John Michael Roberts and Teela Sanders compared two ethnographic case studies to illustrate dilemmas from entering the field to leaving it. Roberts's study explored individuals' perceptions of the “Speakers' Corner” in Hyde Park, London. Individual interviews were conducted with past and present speakers, members of the police, and employees of the Royal Parks Agency. Roberts also engaged in activities at the Speakers' Corner and obtained archival data about the Speakers' Corner from archive centers in London. Sanders's study, on the other hand, focused on occupational risks for women in the sex industry and how women managed these risks. Sanders observed a number of contexts, including sex markets, licensed saunas, the street, and brothels. Informal conversations were conducted with more than 200 women; more formal conversations took place with another 55 women, including managers and owners of indoor sex businesses.

In reflecting upon their research, Roberts and Sanders acknowledged how each researcher's personal biography had influenced their negotiation processes for accessing participants. For example, Roberts's father had been a regular speaker at the Speakers' Corner and was well known locally; this history served as a gatekeeper function for Roberts. However, this familiarity led some Speakers' Corner regulars to view Roberts as a friend, which compromised Roberts' independent researcher role. Furthermore, Roberts, in his reflexive process, uncovered some of his assumptions that free speech was a right at the Speakers' Corner: These assumptions proved incorrect after data collection revealed that some people were excluded from this right. Sanders had lived near two saunas that ended up being key sites for data collection. Sanders admitted to having preconceptions about her topic from casual observations of men and women who entered the sex establishments. As another example, Sanders acknowledged the importance of some self-disclosure in the research relationship to establish rapport; however, she was not prepared for the intimate questions that participants asked of her. She avoided mentioning her social work experience to participants because of negative connotations participants had about social workers and social control. Sanders's reflexive accounts continued following field work that contributed to new intellectual and emotional understandings of the research experience, including shifting power structures she had encountered.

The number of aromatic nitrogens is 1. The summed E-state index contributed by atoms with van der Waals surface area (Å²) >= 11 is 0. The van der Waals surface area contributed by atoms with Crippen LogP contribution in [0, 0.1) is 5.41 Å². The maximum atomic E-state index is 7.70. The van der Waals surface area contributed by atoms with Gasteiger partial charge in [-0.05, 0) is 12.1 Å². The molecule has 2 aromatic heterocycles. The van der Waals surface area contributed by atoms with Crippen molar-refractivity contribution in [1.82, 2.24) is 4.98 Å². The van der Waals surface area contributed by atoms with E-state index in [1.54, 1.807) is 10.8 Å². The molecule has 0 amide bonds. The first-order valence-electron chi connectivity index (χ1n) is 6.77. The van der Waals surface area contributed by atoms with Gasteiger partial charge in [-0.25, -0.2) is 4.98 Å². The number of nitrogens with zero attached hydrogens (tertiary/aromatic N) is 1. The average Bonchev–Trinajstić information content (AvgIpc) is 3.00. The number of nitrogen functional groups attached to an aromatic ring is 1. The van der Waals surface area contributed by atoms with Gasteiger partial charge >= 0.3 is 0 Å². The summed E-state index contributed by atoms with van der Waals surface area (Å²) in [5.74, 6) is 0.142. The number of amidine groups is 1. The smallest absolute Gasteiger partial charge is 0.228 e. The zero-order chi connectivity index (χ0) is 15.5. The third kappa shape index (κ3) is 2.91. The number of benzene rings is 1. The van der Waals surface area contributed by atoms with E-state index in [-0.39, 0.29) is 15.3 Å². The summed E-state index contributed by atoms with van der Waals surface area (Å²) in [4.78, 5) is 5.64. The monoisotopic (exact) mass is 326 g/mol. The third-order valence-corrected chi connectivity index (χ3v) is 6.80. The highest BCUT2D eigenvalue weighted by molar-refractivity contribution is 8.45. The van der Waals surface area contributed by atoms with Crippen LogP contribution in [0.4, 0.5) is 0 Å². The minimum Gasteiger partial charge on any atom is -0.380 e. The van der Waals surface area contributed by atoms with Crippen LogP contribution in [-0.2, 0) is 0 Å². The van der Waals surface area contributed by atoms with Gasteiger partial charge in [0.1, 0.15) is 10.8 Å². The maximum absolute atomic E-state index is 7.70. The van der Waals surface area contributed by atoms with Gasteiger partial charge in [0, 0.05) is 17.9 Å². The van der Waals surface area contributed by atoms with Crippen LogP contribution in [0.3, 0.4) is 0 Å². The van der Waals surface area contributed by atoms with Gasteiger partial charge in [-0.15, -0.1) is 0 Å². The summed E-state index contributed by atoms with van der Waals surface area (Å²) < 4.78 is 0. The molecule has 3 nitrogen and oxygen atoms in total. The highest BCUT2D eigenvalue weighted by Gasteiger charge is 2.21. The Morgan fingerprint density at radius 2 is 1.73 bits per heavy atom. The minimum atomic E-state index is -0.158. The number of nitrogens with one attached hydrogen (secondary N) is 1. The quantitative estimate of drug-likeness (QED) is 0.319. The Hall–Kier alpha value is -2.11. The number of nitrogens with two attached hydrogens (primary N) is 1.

Critical Summary

Reflexivity is an issue in establishing the quality/validity/trustworthiness of findings, in ethics, and in addressing power imbalances in a case study project. Researchers are advised to declare their stance pertaining to the topic and to participants; this includes laying out their preconceptions and biases so that readers might consider the findings in light of researchers' particular situatedness in their life story and its circumstances.

Deborah L.Begoray and Elizabeth M.Banister
Further Readings
Friere, P.(1973).Education for critical consciousness.New York: Seabury.
Mauthner, N. S. Doucet, A. Reflexive accounts and accounts of reflexivity in qualitative data analysis. Sociology, (2003). 37, 413–431. Roberts, J. M. Sanders, T. Before, during and after: Realism, reflexivity and ethnography. Sociological Review, (2005). 53, 294–313.
Stake, R. E.(2005).Qualitative case studies. In N. K.Denzin & Y. S.Lincoln (Eds.), The SAGE handbook of qualitative research (
3rd ed.
, pp. 443–466).Thousand Oaks, CA: Sage.